Clear Evidence To Stop Geotagging Specific Locations Of Your Nature Photographs On Social Media

I recently wrote an article asking photographers to stop tagging locations of outdoor photographs. Here's a follow-up to that piece, with a great supplemental video from Vox. 

After writing the initial article asking photographers to stop tagging specific locations on social media, I was honestly stunned while reading the comments. First, this isn't a new idea or proposal: Leave No Trace, a center for outdoor ethics, recently released social media guidelines as a framework for helping to protect the great outdoors. Additionally, there seemed to be about a 70/30 split of opinion within those who commented on the original article, the majority leaning toward the idea that this is a made-up issue and that not tagging locations won't do anything to help the issue of overcrowding and misuse of natural and public spaces. 

As landscape and nature photographers, I was honestly surprised that most people didn't view geotagging as an issue. With so many of us constantly outside photographing the natural world, I'm genuinely in awe that more people don't notice the effect we have on public lands. I was especially shocked that most people didn't see a correlation between posting locations on social media and the amount of people that subsequently visit said locations. 

One general consensus within the majority of people who disagreed was that myself and others who withhold specific locations on social media are elitists or even arrogant, entitled, or condescending. But this is far from the truth. As someone who has spent and spends more time in my life between the pines than on city streets, I feel an innate sense of duty to help protect the natural world, because it means so much to me. I've hiked for my entire life in the Adirondack Mountains in upstate New York, and have worked on a professional trail crew for two summers in the very same park to help give back to the place that has given me so much. Further, I've traveled to many national parks and public lands in the United States, including but not limited to Yosemite, Yellowstone, the Great Smoky Mountains, the Rocky Mountains, and Acadia National Park. Throughout all of this, I've seen firsthand the effect we've had on the land in a rather short period of time.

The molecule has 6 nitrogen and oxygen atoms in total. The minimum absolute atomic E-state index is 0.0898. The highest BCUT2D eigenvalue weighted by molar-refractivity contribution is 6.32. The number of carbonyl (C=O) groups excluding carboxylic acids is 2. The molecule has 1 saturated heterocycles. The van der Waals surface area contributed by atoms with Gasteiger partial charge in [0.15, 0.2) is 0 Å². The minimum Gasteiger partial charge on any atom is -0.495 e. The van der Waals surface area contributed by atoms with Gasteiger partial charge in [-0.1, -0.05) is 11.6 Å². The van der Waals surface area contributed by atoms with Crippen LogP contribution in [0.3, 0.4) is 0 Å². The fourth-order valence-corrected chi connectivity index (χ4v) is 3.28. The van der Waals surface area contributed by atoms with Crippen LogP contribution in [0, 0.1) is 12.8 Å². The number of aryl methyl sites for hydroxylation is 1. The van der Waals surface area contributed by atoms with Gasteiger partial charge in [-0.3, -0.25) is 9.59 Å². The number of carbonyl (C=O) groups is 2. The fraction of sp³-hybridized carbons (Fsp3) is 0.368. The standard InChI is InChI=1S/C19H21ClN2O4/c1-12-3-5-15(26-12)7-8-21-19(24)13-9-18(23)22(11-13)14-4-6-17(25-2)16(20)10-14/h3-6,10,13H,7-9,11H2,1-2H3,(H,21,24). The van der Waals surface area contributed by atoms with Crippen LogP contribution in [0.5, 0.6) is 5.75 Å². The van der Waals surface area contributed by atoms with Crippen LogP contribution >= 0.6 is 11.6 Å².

I do realize and can understand why others are mad or annoyed at the idea of not having a location handed to them. Everyone should be able to visit a location and get the pictures they have in mind, especially places on public lands. All myself and others that share my mindset are asking is that we think twice before sharing exact locations because this can have detrimental impacts on the land and can forever negatively change and shape landscapes. Besides, in order to find a spot, many of us have had to pull out a map, do our own research, or just serendipitously stumble upon a location. Many of us also did not have the exact coordinates of the locations handed to us. 

This video created by Vox showing what happens when nature goes viral does a fantastic job explaining the negative effects that geotagging specific locations on social media can have. Vox uses Horseshoe Bend as its prime example, explaining how geotagging on social media has forever changed the visitor experience and the landscape at this particular location. Vox interviews locals at and near this location to get firsthand accounts of how the explosion in popularity due to social media geotagging has affected the landscape.